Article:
Developed and published by Sega in 1992
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Foreword: due to the game's grind-heavy nature, I edited out 25 minutes of footage from 3:05:55 where I wandered around Ali Baba's cave killing for cash. This explains why it appears as though the Prince leaves the cave immediately after entering.
For today's video, I decided to revisit the game that the introduced me to the 'JRPG' genre. Defenders of Oasis was released in 1992, exclusively for Sega's handheld gaming console and was quite a revelation to my younger self. Whilst I'd played role-playing games before, I'd not experienced this particular style and I remember sinking many, many hours into the game before eventually completing it.
The game opens with an introduction to the game's backstory. This recounts the tale of Ahriman, Wizard of Darkness, and his plans to enslave mankind, and his eventual downfall at the hands of the hero, Jamseed. Ahriman was sealed away using the power of three magic rings that were gifted to Jamseed by the Wizard of Light.
Many centuries later, the followers of Ahriman set in motion a plan to bring their leader back into the corporeal world by destroying the three magic rings, which is where the game's story begins.
The player assumes control of the Prince of Shanadar (referred to as Prince throughout the game), son of the current king and hero of the story. As the game begins, Prince is tasked with travelling to the city docks to welcome the Princess of Mahamood, who is visiting Shanadar from a neighbouring kingdom. It's during this opening section of the game that the player is introduced to the basics of movement, interacting with the environment and some basic combat.
For those unfamiliar with the encounter system, the over-world maps are divided into a series of distinct tiles. Each time you move to a different tile, the game is busy calculating whether you encounter a group of monsters each time you move to a new tile. If an encounter is detected, the screen fades to white and the game changes to the combat screen.
Once combat begins, the player is shown a line-up of all foes in the group. Up to three enemies can be in a group, increasing the difficulty of the fight, as well as the rewards for defeating them. The combat is turn-based, with the game working out which character gets to fight next, be it friend or foe. The game abstracts much of the inner workings and formula involved in the combat process, so it's pretty easy to pick up and play.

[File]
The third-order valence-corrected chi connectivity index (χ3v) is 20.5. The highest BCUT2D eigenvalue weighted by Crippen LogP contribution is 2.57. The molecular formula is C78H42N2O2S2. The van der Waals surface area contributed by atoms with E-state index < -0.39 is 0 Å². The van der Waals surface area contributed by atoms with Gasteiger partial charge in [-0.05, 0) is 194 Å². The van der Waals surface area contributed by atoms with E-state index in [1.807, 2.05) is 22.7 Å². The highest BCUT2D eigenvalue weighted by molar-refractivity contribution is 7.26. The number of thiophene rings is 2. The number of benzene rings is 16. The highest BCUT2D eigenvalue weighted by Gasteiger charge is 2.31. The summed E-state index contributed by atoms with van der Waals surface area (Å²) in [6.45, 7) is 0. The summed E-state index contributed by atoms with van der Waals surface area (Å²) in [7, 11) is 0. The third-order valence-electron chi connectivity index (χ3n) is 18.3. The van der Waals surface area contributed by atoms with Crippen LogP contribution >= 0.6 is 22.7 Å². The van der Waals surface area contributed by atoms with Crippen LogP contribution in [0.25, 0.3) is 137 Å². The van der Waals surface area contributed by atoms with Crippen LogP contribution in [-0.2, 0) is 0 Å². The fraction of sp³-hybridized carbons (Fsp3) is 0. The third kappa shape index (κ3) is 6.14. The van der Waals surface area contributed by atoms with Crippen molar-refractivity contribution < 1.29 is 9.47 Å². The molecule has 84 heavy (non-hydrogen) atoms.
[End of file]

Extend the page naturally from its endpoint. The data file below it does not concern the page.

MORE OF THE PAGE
Characters in the player's party can perform one action during their turn, be it attacking an enemy, defending themselves, or using an item from the group inventory. Many of the games fights, especially those later in the game, can be won or lost depending on the actions you take. Not only must the player do sufficient damage to the enemy to defeat them, but they must also use healing and defensive skills to keep their own party members alive.
Once victorious, the Prince's party is awarded a set number of experience points. Earn enough experience and characters in the party will level up, increasing power, speed and overall combat effectiveness throughout the course of the game. In addition to experience, the party is also rewarded with money (Dinar) for each group of foes defeated, which can be used to buy new equipment.
One of the things that strikes me about this game, even to this day, is the quality of the artwork. The artists managed to pack in a remarkable level of detail into the character sprites, which is no mean feat given the Game Gear's tiny screen resolution. The enemy character portraits during the combat sections of the game look fantastic, even if they are simply static images.
Equally impressive is the game's music, which manages to sound suitably ethnic/authentic, despite the limitations of the Game Gear's sound chip. There are even a couple of digitised speech samples thrown in for good measure, which is a nice touch even if I still can't work out exactly what it is that's being said!
I suppose if there's one aspect of the game that might put some people off, it's the way the game does require you to grind through various encounters to build a big enough stash of cash to buy equipment and level up to a point where you can actually tackle the last third of the game. I'd been playing through the game at my own pace and was able to deal with most of the encounters up until Jiklart tower, then I hit a brick wall in terms of difficulty - I had to go off and spend a good 25 minutes farming enemies to earn cash and experience before I was powerful enough to continue.
Defenders of Oasis is not a short game and, as such, represents excellent value for money if you like the JRPG genre. With a decent story, engaging combat and plenty of longevity, RPG fans could do much worse than to play this.